Click to view/download. 

Grade code 1 – Premium sawlogs

The highest-quality and most valuable grade, a grade code 1 log must be 2.5 m or more in length and 10 cm or more in radius. It can also be a slab of wood 2.5 m long and 20 cm wide and 20 cm or more in thickness measured at a right angle to the growth rings.

For species like hemlock, cedar or balsam log or slab, at least 90% of the overall log can be manufactured into lumber, meaning it’s free of rot, chars, or holes, without too many knots or twists.

For other species, at least 75% can be manufactured into lumber. For all species, at least 75% of the lumber will be suitable for sale.

Grade code 2 – Sawlog 

Smaller than premium sawlogs, grade code 2 logs are also 2.5 m or longer but can be only 5 cm wide. Grade code 2 sawlogs can also be made from slabs of wood 2.5 m or more in length and 15 cm wide, with a 15 cm or more thickness measured at a right angle to the growth rings.

In species like hemlock or cedar at least 75% of the wood can be manufactured into lumber, while for a balsam logs, it’s at least 67%. For all other species, at least 50% of overall wood can be manufactured into lumber.

Grade code 4 – Lumber reject

Lumber reject is the grade given to a log or slab that’s higher in grade than firmwood reject, but not high-grade enough to meet the requirements for a sawlog, due to factors like rot, chars, and holes.

The reason there is no grade code 3 or 5 is because they were merged into the lumber reject category as the needs of forestry industries changed.

Grade code 6 – Undersized log

An undersized log is the higher in grade than firmwood reject but cut from a tree which was below the minimum diameter to be processed into high-quality, useable lumber.

Grade code Z – Firmwood reject

The lowest grade of wood, a Grade code Z log is not of a high enough quality to be made into lumber.

A log falls into the firmwood reject category if there is heart rot or a hole that runs the entire length of the log, and any firmwood around the defect makes up less than 50% of the overall log.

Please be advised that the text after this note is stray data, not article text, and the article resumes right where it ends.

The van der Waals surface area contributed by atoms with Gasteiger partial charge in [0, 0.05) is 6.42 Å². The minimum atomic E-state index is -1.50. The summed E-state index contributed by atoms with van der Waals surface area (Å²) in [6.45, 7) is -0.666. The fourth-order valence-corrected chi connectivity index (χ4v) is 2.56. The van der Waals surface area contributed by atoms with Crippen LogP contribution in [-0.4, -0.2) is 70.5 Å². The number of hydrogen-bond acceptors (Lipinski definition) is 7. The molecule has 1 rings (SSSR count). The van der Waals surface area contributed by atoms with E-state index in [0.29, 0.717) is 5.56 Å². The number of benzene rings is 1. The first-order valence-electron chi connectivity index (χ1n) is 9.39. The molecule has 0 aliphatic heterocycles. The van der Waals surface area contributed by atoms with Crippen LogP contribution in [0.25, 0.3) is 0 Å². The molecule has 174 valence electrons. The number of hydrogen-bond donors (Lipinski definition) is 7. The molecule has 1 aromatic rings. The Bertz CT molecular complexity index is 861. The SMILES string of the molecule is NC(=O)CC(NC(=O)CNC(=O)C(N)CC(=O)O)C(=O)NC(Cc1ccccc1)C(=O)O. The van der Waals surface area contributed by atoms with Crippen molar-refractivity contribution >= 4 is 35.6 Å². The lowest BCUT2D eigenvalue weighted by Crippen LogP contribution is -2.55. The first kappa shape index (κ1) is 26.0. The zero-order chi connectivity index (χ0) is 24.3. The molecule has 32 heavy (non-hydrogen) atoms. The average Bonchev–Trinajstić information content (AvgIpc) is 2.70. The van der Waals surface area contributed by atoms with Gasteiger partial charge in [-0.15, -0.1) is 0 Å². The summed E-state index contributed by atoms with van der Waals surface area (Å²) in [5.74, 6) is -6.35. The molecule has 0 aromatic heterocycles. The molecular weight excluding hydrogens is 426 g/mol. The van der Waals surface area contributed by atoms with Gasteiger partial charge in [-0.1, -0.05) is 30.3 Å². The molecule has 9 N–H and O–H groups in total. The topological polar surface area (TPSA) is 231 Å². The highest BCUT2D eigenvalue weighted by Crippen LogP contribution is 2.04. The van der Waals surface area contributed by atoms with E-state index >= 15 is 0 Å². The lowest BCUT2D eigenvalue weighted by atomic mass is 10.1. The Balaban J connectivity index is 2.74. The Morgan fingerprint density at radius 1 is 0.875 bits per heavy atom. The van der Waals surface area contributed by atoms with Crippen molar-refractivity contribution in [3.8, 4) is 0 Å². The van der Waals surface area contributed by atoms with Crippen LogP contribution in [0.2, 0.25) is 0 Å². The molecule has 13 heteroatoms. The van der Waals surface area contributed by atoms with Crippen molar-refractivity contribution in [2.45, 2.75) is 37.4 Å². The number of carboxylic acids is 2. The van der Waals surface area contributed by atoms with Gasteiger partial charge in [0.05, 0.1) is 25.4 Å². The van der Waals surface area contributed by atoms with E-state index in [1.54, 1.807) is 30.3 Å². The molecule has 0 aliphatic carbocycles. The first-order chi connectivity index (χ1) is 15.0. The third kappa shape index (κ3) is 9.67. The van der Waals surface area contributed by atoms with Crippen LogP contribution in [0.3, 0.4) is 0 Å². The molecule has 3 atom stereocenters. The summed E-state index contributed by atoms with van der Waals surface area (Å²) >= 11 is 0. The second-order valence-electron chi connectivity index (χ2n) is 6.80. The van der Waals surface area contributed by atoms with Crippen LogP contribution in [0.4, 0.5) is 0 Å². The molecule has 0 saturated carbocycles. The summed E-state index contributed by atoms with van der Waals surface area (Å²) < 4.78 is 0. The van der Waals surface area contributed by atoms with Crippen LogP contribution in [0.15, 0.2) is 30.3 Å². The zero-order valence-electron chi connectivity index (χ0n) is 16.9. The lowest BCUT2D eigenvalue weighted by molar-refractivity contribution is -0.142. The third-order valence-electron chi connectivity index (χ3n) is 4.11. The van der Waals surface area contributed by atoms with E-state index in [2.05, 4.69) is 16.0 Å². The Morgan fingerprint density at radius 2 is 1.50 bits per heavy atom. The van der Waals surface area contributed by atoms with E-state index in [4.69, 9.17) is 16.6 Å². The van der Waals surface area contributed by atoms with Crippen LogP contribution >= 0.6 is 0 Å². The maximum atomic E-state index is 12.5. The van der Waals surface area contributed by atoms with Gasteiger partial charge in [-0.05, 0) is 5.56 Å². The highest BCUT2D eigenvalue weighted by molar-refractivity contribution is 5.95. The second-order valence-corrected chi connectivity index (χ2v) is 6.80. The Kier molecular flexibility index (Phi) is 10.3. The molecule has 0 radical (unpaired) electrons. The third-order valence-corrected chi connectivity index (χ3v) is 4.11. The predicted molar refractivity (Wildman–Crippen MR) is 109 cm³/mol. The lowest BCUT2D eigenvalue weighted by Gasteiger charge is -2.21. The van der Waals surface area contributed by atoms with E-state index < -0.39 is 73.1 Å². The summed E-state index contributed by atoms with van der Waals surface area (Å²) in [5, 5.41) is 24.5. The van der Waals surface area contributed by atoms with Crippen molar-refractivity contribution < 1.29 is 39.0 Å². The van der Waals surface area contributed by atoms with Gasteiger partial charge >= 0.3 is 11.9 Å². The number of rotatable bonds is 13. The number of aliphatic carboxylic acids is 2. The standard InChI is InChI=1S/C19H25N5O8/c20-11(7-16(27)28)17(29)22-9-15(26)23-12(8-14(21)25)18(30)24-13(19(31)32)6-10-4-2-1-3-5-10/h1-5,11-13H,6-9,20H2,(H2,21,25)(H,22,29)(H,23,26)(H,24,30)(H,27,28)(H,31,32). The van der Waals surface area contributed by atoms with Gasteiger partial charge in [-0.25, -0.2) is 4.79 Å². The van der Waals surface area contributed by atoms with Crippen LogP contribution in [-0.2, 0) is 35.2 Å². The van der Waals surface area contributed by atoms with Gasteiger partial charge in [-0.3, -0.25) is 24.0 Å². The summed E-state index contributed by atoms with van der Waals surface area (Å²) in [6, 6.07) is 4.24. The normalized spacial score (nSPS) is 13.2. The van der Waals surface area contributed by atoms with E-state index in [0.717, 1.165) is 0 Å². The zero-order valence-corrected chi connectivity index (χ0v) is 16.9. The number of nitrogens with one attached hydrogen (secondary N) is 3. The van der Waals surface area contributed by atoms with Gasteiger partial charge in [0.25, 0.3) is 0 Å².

A scaler may also grade a log as Z if rot is in the log and they estimate the net length of the log to be less than 1.2 m. Sap rot or charred wood within a log where the residual firmwood is less than 10 cm in diameter at the butt end of the log also makes it Grade code Z.

Portions of healthier logs that are less than 10 cm in diameter or portion of a slab that is less than 10 cm in thickness, are also in this category.

Supporting healthy, resilient forests

Wood that is unsuitable for valuable sawlogs was once seen as a residual of forestry harvest and burned as a means of disposal, emitting CO2, and polluting local air. The biomass market, however, processes low-grade wood into a feedstock for renewable electricity, unlocking the full value of forest resources, as well as enhancing ecosystems.

Slash pile in British Columbia

Newly developed forest management practises aimed at mitigating against wildfires, enhancing areas of habitats for wildlife, or restoring fire or diseased-damaged ecosystems, typically generate high volumes of low-grade wood. Without a local biomass market that can purchase and make use of that wood there’s less incentive to carry out these kinds of activities.

As wildfires and pests, like the mountain pine beetle, become increasing threats for Canadian forests and the rural communities who depend on them for work and leisure, the biomass sector’s participation is key to supporting forest management that ensures healthy, resilient forests.

Click to view/download.